Overview

maxillary sinus


Related Overviews

 

More Like This

Show all results sharing this subject:

  • Dentistry

GO

Show Summary Details

Quick Reference

The largest of the paranasal sinuses occupying the body of the maxilla; if large, it may extend into the zygomatic bone. On its roof it is separated from the orbital cavity by a thin orbital plate through which run the infra-orbital vessels and nerve. The sinus floor is closely related to the apices of the permanent molar teeth and is a potential hazard during tooth extraction, as a tooth may be inadvertently pushed into the sinus. The anterior wall of the sinus is bounded by the facial surface of the maxilla and the posterior wall is related to the pterygo-palatine fossa. The middle and anterior alveolar (dental) nerves run in canals in the lateral and anterior walls of the sinus. The opening into the sinus is high up on the nasal wall close to the roof and communicates with the middle meatus of the nasal cavity; this location makes the gravitational drainage of pus and fluids from the sinus difficult. The medial (nasal) wall of the sinus, composed mainly of cartilage, is bounded by the nasal surface of the body of the maxilla and by parts of the palatine, lacrimal, ethmoid, and inferior turbinate bones. The sinus is lined with ciliated mucoperiosteum.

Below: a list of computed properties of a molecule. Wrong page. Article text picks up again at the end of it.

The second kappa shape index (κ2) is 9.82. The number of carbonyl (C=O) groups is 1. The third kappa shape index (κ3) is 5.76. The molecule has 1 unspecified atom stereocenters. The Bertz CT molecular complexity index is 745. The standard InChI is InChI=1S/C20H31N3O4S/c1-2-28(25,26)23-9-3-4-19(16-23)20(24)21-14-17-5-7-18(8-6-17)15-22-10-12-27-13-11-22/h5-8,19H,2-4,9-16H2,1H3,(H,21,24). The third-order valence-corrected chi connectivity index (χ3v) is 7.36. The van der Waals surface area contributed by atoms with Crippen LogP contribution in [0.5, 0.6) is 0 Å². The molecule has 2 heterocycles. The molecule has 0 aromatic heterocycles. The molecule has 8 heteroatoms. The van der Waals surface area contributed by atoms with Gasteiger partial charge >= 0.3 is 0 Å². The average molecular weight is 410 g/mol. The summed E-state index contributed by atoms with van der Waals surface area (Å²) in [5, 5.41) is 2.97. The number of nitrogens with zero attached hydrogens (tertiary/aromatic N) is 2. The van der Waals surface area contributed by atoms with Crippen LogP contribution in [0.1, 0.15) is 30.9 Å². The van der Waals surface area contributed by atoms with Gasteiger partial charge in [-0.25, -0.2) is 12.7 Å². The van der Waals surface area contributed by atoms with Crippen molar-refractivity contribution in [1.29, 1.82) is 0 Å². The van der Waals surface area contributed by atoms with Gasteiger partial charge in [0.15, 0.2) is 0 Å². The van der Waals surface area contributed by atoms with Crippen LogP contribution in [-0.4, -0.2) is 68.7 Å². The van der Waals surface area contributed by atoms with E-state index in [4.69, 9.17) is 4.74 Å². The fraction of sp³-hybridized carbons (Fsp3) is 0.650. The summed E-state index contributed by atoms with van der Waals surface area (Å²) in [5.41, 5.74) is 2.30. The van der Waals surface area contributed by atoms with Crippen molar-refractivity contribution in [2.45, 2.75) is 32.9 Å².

Subjects: Dentistry.


Reference entries

Users without a subscription are not able to see the full content. Please, subscribe or login to access all content.